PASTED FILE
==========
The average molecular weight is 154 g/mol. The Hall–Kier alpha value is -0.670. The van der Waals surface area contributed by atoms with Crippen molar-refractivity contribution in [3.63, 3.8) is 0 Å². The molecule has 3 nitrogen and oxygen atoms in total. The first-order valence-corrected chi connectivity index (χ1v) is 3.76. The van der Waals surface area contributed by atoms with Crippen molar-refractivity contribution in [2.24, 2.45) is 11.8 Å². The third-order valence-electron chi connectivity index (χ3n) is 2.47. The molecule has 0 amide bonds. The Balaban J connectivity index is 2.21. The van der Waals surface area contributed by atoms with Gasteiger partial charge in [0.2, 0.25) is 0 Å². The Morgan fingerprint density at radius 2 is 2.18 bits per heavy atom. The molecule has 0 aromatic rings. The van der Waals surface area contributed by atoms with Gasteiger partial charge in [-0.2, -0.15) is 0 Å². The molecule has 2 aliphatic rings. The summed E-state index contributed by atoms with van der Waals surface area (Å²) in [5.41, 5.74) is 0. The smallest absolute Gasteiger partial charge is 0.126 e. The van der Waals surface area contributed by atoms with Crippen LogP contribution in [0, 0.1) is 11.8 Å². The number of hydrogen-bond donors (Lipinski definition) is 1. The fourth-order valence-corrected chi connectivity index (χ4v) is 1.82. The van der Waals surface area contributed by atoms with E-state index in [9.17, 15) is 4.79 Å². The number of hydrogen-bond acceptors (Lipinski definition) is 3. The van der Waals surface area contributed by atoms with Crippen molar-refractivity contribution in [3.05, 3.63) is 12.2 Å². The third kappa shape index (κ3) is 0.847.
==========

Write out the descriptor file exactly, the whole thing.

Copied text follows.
The average molecular weight is 154 g/mol. The Hall–Kier alpha value is -0.670. The van der Waals surface area contributed by atoms with Crippen molar-refractivity contribution in [3.63, 3.8) is 0 Å². The molecule has 3 nitrogen and oxygen atoms in total. The first-order valence-corrected chi connectivity index (χ1v) is 3.76. The van der Waals surface area contributed by atoms with Crippen molar-refractivity contribution in [2.24, 2.45) is 11.8 Å². The third-order valence-electron chi connectivity index (χ3n) is 2.47. The molecule has 0 amide bonds. The Balaban J connectivity index is 2.21. The van der Waals surface area contributed by atoms with Gasteiger partial charge in [0.2, 0.25) is 0 Å². The Morgan fingerprint density at radius 2 is 2.18 bits per heavy atom. The molecule has 0 aromatic rings. The van der Waals surface area contributed by atoms with Gasteiger partial charge in [-0.2, -0.15) is 0 Å². The molecule has 2 aliphatic rings. The summed E-state index contributed by atoms with van der Waals surface area (Å²) in [5.41, 5.74) is 0. The smallest absolute Gasteiger partial charge is 0.126 e. The van der Waals surface area contributed by atoms with Crippen LogP contribution in [0, 0.1) is 11.8 Å². The number of hydrogen-bond donors (Lipinski definition) is 1. The fourth-order valence-corrected chi connectivity index (χ4v) is 1.82. The van der Waals surface area contributed by atoms with E-state index in [9.17, 15) is 4.79 Å². The number of hydrogen-bond acceptors (Lipinski definition) is 3. The van der Waals surface area contributed by atoms with Crippen molar-refractivity contribution in [3.05, 3.63) is 12.2 Å². The third kappa shape index (κ3) is 0.847.